Jesse Walter Fewkes
Born in Newton, Massachusetts, his scientific career is divided into two distinct research fields and time periods. The first deals with marine zoology and the last with anthropology. Fewkes received a Ph.D. in marine zoology from Harvard in 1877, and was curator of lower invertebrates at the Museum of Comparative Zoology until 1887. While on a collecting trip in the western United States, he became interested in the culture and history of the Pueblo Indians. Fewkes began a study of the Hopi and made some of the first recordings of their music. In 1895 he embarked on various archaeological explorations for the Smithsonian's Bureau of American Ethnology, and in 1918 was appointed chief of the Bureau.
Jesse Fewkes was particularly interested in the prehistoric inhabitants of the island of Puerto Rico, which became a possession of the United States as a result of the Spanish-American war. His objective was to collect specimens that would shed light on the island's prehistoric inhabitants. Excavations there yielded information about the physical characteristics and the manner of life of its early indigenous people.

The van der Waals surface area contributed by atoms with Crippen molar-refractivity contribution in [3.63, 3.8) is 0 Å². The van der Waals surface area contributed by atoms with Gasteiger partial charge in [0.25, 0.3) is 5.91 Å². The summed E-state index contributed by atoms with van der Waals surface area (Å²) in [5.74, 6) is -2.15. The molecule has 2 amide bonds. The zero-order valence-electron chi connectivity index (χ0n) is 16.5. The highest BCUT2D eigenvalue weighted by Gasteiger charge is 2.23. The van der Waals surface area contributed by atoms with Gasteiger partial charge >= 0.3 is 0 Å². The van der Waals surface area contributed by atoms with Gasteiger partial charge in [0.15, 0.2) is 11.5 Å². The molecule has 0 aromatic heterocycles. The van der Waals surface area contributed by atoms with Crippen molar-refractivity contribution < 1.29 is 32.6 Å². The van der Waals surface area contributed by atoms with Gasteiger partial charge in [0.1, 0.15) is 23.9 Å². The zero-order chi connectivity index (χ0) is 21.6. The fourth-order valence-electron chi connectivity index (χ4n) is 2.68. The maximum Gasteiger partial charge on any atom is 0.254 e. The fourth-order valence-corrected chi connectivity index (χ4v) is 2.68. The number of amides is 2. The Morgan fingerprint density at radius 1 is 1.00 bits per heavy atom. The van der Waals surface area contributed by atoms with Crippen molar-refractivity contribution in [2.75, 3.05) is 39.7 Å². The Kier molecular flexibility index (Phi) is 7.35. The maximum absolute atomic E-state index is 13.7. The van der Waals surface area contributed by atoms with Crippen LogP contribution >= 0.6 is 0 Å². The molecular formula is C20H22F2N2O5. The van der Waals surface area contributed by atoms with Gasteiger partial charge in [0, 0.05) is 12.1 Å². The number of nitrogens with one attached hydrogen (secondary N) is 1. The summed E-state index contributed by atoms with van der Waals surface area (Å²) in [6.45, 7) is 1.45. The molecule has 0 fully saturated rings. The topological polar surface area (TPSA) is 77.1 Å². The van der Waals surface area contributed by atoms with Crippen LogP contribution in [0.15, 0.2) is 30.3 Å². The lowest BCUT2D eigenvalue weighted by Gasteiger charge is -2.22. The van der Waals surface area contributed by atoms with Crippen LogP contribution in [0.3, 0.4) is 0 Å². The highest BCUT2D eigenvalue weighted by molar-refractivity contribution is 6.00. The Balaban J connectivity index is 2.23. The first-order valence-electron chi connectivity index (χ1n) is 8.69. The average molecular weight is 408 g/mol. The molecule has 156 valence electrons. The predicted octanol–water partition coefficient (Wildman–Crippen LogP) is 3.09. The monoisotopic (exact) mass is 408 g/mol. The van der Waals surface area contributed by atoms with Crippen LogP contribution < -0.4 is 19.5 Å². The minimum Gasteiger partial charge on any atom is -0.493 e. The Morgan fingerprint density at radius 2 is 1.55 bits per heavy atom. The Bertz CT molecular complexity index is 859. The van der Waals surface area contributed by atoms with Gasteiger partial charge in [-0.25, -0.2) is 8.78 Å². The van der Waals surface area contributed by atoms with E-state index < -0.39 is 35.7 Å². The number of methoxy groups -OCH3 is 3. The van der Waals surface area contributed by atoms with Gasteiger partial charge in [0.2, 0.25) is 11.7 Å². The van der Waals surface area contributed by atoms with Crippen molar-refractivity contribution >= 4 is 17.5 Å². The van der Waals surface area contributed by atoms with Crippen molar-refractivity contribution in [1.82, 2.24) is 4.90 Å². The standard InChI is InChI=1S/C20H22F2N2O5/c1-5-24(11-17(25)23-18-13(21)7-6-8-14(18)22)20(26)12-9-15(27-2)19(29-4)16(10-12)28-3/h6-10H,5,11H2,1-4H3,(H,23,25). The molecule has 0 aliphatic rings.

Among the archaeological artifacts recovered by Fewkes were some "problematic archeological objects," then called stone collars or rings. Fewkes was perhaps the earliest anthropologist to call attention to these pieces, and attempt to associate them with other Mesoamerican artifacts we now know to be related to the ball game.
He excavated a number of Precolumbian sites in Puerto Rico and extended his research to neighboring islands such as Haiti, Cuba, Trinidad and the Lesser Antilles. His book, Aborigines of Porto Rico and Neighboring Islands, published in 1907 is a classic of early archaeology, and is profusely illustrated with photographs of his many important finds. Jesse Fewkes retired from the Smithsonian Institution in 1928 and died two years later.